Virginia's ever-changing voter photo-ID law is changing once again—as the State Board of Elections finalizes its related regulations. Since a controversy over the law has pitted former rivals against one another, it's likely to be a galvanizing issue once the General Assembly reconvenes next year.
State law now requires a photo ID to vote and lists which documents are "valid." But the Board wondered whether a driver's license is still valid if it’s expired. It initially decided in June to allow acceptance of licenses that had expired within 30-days. But some groups say that's unreasonable, and Attorney General Mark Herring questioned its constitutionality. Delegate Vivian Watts says "valid" has nothing to do with expiration.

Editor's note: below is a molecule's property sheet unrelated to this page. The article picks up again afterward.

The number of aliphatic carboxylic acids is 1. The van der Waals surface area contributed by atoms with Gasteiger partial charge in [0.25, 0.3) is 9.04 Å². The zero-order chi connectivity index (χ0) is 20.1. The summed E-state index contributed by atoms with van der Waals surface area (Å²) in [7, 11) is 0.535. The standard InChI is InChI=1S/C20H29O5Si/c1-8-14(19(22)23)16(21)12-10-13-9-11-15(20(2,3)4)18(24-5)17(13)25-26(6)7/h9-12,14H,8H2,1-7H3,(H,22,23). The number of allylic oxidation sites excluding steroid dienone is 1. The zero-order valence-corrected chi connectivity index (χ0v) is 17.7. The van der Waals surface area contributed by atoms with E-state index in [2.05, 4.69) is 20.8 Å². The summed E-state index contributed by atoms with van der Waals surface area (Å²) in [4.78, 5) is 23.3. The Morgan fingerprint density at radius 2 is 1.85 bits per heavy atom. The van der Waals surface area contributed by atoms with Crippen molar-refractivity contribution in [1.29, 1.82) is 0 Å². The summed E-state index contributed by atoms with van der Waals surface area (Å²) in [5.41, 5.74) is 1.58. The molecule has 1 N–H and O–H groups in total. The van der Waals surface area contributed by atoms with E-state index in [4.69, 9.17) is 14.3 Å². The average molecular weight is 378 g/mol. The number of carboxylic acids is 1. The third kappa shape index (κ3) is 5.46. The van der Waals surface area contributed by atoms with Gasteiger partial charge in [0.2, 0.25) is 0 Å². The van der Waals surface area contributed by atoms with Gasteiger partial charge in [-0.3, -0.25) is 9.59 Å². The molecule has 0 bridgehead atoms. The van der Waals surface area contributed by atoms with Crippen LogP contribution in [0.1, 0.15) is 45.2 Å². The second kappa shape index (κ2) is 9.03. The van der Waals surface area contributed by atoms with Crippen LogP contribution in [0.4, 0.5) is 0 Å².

“It was validly issued by somebody – by an agency who took that picture and matched it up with that name, and the person before you is the person of that name. If we had chosen to use the word ‘current,’ current would have been there.”
But the law’s sponsor, Senator Mark Obenshain, who once ran against Herring, says the attorney general is once again reinterpreting law that should be left for lawmakers—and that "expired" does mean "INVALID.” But the Board decided in the opposite direction of Obenshain’s argument. The members voted to extend the expiration period to ONE YEAR and let the General Assembly hash out the language.
WDBJ7 reports that so far, the City of Roanoke is leading the commonwealth in voter ID applications, followed by Richmond and Washington County.